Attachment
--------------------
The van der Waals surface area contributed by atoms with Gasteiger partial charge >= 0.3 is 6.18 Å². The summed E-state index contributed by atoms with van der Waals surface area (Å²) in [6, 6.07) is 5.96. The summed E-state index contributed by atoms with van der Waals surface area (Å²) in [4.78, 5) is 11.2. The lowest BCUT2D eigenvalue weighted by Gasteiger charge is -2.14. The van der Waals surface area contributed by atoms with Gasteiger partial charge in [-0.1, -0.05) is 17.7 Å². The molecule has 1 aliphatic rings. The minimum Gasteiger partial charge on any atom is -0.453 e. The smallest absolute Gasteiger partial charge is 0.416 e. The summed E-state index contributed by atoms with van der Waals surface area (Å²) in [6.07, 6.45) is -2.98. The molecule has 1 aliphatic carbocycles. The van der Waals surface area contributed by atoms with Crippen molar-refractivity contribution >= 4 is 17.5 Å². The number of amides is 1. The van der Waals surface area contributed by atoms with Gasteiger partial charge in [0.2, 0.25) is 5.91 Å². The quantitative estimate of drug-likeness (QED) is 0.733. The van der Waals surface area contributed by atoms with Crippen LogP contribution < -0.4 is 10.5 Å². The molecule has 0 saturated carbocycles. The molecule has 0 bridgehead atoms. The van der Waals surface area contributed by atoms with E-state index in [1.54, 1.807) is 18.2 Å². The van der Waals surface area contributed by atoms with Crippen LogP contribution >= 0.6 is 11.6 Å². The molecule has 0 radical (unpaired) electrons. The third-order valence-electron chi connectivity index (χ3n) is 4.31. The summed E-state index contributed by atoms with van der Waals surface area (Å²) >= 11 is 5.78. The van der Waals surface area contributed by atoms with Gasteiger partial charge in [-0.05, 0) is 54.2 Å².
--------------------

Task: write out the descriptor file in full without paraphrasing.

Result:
The van der Waals surface area contributed by atoms with Gasteiger partial charge >= 0.3 is 6.18 Å². The summed E-state index contributed by atoms with van der Waals surface area (Å²) in [6, 6.07) is 5.96. The summed E-state index contributed by atoms with van der Waals surface area (Å²) in [4.78, 5) is 11.2. The lowest BCUT2D eigenvalue weighted by Gasteiger charge is -2.14. The van der Waals surface area contributed by atoms with Gasteiger partial charge in [-0.1, -0.05) is 17.7 Å². The molecule has 1 aliphatic rings. The minimum Gasteiger partial charge on any atom is -0.453 e. The smallest absolute Gasteiger partial charge is 0.416 e. The summed E-state index contributed by atoms with van der Waals surface area (Å²) in [6.07, 6.45) is -2.98. The molecule has 1 aliphatic carbocycles. The van der Waals surface area contributed by atoms with Crippen molar-refractivity contribution >= 4 is 17.5 Å². The number of amides is 1. The van der Waals surface area contributed by atoms with Gasteiger partial charge in [0.2, 0.25) is 5.91 Å². The quantitative estimate of drug-likeness (QED) is 0.733. The van der Waals surface area contributed by atoms with Crippen LogP contribution < -0.4 is 10.5 Å². The molecule has 0 saturated carbocycles. The molecule has 0 bridgehead atoms. The van der Waals surface area contributed by atoms with E-state index in [1.54, 1.807) is 18.2 Å². The van der Waals surface area contributed by atoms with Crippen LogP contribution >= 0.6 is 11.6 Å². The molecule has 0 radical (unpaired) electrons. The third-order valence-electron chi connectivity index (χ3n) is 4.31. The summed E-state index contributed by atoms with van der Waals surface area (Å²) >= 11 is 5.78. The van der Waals surface area contributed by atoms with Gasteiger partial charge in [-0.05, 0) is 54.2 Å².